Full text of former Chief Executive Tung Chee-hwa’s speech on Hong Kong’s political reform
The decision by the National People’s Congress Standing Committee a few days ago on the framework for the election of the chief executive has confirmed that from 2017 onward the people of Hong Kong will elect our chief executive by universal suffrage, fulfilling the collective aspiration of the people of Hong Kong. I fully support this decision, just as large numbers of Hong Kong people do.
At the same time, I observed many friends in the pan-democratic camp have reacted with anger and disappointment to the NPC decision. I understand how they feel. I understand how deeply and strongly felt those emotions are. This is why what I am going to say now also comes from deep within me.
In 1997, I was chosen chief executive by a selection committee composed of only 400 people. Subsequently, the committee was expanded from 400 to 800, and later from 800 to 1200. Each time, we took a significant step towards democracy.
By 2017, we will no longer be taking just another incremental step; we will be ushering Hong Kong into a new chapter in history, a grand chapter to be written collectively by the people of Hong Kong. This is because by then, some five million voters in Hong Kong will have a chance to cast their ballots. Come to think of it: of the 2.4 million families in Hong Kong, each will have at least one member eligible to vote.
Between 1997 and 2017, a short span of just 20 years, we have moved from having Britain parachute a governor into Hong Kong to having five million voters choosing their own leader. In the grand sweep of history, this is a glittering achievement. It represents the well-deserved fruits of our desire for democracy. It is also concrete proof of our nation’s positive response to our aspiration.
Today, on the eve of Hong Kong’s crucial development in our long history, on the verge of our going for the biggest political leap, how can we possibly choose to stand still? How can we let our march towards democracy stop and stall?
Five million voters personally picking their leader is not airy-fairy democracy. It is democracy real and substantial. What’s more, this is by no means democracy in its final form. If, after 2017, we desire to further improve our democratic system, there is clear mechanism within the Basic Law for us to do so.
Regardless of their political stance, Hong Kong people have demonstrated their political sensibility and maturity. Most are moderate and rational. There are outstanding talents on both sides of the political divide, and many of them are patriots with an abiding love for our city. In essence, anyone who are patriotic and love Hong Kong are free to win over the support of the 1,200 Nomination Committee members with their vision, political ideals, and proven record of service to our community, and seek nomination as a candidate in the 2017 CE election. The final choice of our leader rests with the five million voters.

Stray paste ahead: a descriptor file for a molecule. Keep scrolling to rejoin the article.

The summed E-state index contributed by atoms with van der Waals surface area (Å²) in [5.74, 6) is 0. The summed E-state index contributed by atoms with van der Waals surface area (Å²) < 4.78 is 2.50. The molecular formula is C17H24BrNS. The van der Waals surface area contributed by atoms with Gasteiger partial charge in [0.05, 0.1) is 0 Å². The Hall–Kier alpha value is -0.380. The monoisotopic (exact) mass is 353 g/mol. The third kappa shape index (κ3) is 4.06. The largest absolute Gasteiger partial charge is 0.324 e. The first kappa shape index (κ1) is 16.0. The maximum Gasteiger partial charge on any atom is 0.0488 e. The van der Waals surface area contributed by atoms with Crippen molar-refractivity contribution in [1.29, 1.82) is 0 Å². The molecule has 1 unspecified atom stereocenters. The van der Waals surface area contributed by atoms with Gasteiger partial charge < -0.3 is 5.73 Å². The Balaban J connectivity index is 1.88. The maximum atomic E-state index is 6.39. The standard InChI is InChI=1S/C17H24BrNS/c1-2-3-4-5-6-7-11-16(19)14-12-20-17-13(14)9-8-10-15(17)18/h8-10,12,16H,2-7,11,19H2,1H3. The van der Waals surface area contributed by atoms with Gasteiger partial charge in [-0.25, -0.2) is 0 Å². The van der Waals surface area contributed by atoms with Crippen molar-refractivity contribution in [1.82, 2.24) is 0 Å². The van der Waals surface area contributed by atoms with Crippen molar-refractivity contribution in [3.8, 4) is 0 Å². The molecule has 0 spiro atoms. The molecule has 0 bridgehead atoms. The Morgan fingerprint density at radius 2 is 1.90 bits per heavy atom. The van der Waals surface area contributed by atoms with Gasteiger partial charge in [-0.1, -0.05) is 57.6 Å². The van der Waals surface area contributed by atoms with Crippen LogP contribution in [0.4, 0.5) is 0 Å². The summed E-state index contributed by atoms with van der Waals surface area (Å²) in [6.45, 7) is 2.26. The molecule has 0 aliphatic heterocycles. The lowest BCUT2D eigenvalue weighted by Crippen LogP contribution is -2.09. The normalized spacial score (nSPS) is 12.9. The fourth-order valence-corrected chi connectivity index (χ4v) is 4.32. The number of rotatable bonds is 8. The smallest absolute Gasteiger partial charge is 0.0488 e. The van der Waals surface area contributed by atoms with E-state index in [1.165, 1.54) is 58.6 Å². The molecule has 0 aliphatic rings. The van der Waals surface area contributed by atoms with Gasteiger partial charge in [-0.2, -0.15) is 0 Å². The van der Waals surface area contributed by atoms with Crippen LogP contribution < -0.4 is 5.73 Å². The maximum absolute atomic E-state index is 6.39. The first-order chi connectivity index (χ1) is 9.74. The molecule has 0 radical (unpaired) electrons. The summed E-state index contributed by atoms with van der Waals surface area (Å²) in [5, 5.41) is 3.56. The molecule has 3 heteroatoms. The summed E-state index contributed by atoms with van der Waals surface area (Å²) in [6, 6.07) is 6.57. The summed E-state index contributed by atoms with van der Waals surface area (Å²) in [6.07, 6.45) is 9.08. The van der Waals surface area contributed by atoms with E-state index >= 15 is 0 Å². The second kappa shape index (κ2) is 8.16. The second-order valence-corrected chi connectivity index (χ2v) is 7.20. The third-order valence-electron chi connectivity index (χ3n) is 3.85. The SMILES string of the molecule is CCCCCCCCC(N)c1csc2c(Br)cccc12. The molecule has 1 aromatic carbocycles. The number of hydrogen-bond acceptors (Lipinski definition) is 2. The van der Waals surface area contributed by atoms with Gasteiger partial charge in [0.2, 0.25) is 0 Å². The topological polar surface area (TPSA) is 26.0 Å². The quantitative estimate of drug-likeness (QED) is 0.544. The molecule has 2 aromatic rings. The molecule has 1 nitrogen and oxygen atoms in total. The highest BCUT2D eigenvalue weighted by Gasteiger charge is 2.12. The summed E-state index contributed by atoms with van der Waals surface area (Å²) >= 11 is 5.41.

Democracy doesn’t have a final destination, and to fight for democracy is far from being the whole story in improving people’s livelihood – which after all is the ultimate test of good governance. I appeal to people of all political stripes to come together, and turn negative sentiments into positive energy. Hand in hand, we will build a sound electoral arrangement on the basis of the foundation laid down by NPC.
I am resolutely opposed to Occupy Central because it is against the law. I have no doubt that many of those who are sympathetic towards Occupy Central are patriots and true-blue Hongkongers at heart. We may have our differences of views, but we are united by our desire to see our city succeed and prosper.
I do not approve to the call for students to boycott classes. But I believe the students are motivated to do so by their love of Hong Kong. They are idealistic and filled with passion. Many of us are parents. Our children deserve our understanding, care, and protection.
I therefore appeal to all teachers and parents to join together in protecting our young and their core values and to make sure that their studies are not disrupted. After all, they are the future of Hong Kong.
Hong Kong is our home. We have to work together. The only way out and the only way forward is through working together hand-in-hand, or otherwise, there will be no end to the bitter squabbles and paralysis.
For the sake of our next generation, let us turn our energy and creativity towards improvements for our electoral system. In two-and-a-half years’ time, five million Hong Kong citizens and all of our 2.4 million families will all have the final say on the choice of our leader. Let us make Hong Kong again our collective pride.